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Comparison of Lespedeza cuneata (sericea lespedeza) with three prairie grasses :|bAndropogon gerardi (Big Bluestem), Andropogon scoparius (Little Bluestem), and Sorghastrum nutans (Indiangrass)

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dc.contributor.author Young, Joan M.
dc.date.accessioned 2012-05-17T21:08:24Z
dc.date.available 2012-05-17T21:08:24Z
dc.date.created 2000 en_US
dc.date.issued 2012-05-17
dc.identifier.uri http://hdl.handle.net/123456789/1052
dc.description xi, 91, A-38 leaves en_US
dc.description.abstract Lespedeza cuneata was compared to three tall-grass prairie grasses: Andropogon gerardi, Andropogon scoparius, and Sorghastrum nutans. Research involved three major phases: first, to determine the optimum germination conditions for native seed; second, determine the effect of drought stress on the plant compared to the three grasses; and third, determine the effectiveness of different control methods for Lespedeza cuneata. Germination of seeds was determined over a range of temperatures and treatments using quartered germination trays to allow the four species to be subjected to the treatment at the same time. The highest percentages of germination were: Lespedeza cuneata at 40°C (30%) and a freeze-thaw regime at 30°C (39%); Andropogon gerardi at 25°C (72%); Andropogon scoparius with Metsulfuron methyl IIEscort®" at 30°C (35%); and Sorghastrum nutans with light at 25°C (41%). Xylem pressure experiments with a 26-day drought stress were conducted in quartered pots so available soil moisture to the four species would be the same. Lespedeza cuneata appeared to have lower xylem pressure potential and was hardier than the grasses when experiencing water stress, but the test was inconclusive because of laboratory contamination. Control methods involved clipping or burning field plot areas that were infested with Lespedeza cuneata. The most effective control method for Lespedeza cuneata in reducing stem counts and weights was a treatment of clipping once in June and again in July; the next effective treatment was clipping every 30 days during the season, followed by a treatment of burning twice (spring/fall burn). The control method that was the least effective was a spring burn that seemed to promote the plant. Lespedeza seed germination appears to be promoted by high temperatures and by freezing and thawing, which apparently breaks down the seed coat. The grasses germinate better at cooler temperatures with the seedlings apparently promoted by the herbicide Escort®. Lespedeza cuneata appears to tolerate water stress better than the native prairie grasses. And lastly, Lespedeza cuneata appears to be repressed by severe clipping twice (once in June and again in July) and promoted by the traditional spring burning of the Flint Hills. en_US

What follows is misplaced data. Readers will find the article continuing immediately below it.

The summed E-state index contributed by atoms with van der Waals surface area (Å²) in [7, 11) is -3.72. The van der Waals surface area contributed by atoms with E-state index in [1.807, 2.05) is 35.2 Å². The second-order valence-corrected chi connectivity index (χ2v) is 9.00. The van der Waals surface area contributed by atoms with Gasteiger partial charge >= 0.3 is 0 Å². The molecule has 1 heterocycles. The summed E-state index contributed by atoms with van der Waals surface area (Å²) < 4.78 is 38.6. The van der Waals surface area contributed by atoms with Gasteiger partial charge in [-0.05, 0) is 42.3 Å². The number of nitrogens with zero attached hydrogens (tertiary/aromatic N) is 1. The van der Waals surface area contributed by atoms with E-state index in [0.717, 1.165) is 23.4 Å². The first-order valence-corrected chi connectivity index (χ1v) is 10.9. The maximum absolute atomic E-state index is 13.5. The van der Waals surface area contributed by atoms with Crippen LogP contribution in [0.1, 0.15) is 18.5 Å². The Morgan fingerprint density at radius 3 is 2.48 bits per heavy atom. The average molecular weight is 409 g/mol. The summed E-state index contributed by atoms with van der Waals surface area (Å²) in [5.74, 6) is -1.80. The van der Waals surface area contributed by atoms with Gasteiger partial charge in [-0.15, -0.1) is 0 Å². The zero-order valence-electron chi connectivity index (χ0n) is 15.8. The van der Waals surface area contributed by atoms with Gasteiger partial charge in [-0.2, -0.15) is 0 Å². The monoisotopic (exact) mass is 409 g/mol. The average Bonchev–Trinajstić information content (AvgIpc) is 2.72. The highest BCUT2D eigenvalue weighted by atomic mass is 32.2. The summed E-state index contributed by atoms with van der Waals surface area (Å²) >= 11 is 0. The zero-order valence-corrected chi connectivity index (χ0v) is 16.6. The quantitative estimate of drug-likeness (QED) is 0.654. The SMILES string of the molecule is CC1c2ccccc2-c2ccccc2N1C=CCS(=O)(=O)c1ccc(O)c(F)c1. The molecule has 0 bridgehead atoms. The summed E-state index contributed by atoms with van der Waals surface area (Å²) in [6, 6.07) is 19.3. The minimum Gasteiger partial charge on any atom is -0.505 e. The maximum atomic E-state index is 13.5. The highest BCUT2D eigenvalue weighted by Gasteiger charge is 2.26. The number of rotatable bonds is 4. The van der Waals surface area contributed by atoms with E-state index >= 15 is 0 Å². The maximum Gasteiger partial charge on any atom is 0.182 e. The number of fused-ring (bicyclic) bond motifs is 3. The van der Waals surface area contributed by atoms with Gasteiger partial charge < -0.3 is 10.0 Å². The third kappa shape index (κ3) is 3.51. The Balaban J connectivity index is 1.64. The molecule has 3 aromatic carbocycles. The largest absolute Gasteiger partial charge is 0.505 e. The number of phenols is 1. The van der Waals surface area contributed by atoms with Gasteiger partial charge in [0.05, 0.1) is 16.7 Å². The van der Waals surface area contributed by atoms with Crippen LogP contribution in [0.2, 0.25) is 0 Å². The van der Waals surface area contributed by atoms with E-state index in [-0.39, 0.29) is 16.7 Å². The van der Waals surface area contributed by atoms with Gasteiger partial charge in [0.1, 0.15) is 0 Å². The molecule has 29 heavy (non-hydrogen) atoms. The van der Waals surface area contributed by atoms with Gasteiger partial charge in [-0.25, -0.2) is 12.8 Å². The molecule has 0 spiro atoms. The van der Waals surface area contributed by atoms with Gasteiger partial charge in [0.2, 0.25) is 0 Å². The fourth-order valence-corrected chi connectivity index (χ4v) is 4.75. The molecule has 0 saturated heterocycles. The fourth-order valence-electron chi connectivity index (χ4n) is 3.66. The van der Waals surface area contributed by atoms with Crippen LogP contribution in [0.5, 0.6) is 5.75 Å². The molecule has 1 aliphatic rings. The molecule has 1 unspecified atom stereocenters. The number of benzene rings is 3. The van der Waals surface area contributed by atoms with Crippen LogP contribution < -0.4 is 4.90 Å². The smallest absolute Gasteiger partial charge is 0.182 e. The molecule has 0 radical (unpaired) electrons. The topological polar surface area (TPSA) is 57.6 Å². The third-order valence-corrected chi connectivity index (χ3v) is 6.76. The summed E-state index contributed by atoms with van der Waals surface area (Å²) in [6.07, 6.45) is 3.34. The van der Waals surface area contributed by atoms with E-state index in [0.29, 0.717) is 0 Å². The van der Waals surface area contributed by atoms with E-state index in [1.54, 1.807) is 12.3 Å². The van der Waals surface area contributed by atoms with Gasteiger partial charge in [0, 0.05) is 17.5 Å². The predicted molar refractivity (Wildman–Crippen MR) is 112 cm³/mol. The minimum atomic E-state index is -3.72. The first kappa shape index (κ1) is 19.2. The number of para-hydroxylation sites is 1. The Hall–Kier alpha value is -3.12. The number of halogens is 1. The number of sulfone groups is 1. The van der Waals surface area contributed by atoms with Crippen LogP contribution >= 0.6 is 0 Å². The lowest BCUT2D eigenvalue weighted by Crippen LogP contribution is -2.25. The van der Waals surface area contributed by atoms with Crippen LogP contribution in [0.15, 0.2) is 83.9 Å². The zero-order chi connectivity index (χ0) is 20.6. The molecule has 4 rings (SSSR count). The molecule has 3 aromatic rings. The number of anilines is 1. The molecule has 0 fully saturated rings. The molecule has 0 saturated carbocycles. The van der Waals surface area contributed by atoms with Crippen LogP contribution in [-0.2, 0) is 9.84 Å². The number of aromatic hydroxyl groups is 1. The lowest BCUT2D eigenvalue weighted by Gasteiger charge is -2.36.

dc.language.iso en_US en_US
dc.subject Andropogon. en_US
dc.subject Germination. en_US
dc.title Comparison of Lespedeza cuneata (sericea lespedeza) with three prairie grasses :|bAndropogon gerardi (Big Bluestem), Andropogon scoparius (Little Bluestem), and Sorghastrum nutans (Indiangrass) en_US
dc.type Thesis en_US
dc.college las en_US
dc.advisor Jim Mayo en_US
dc.department biological sciences en_US

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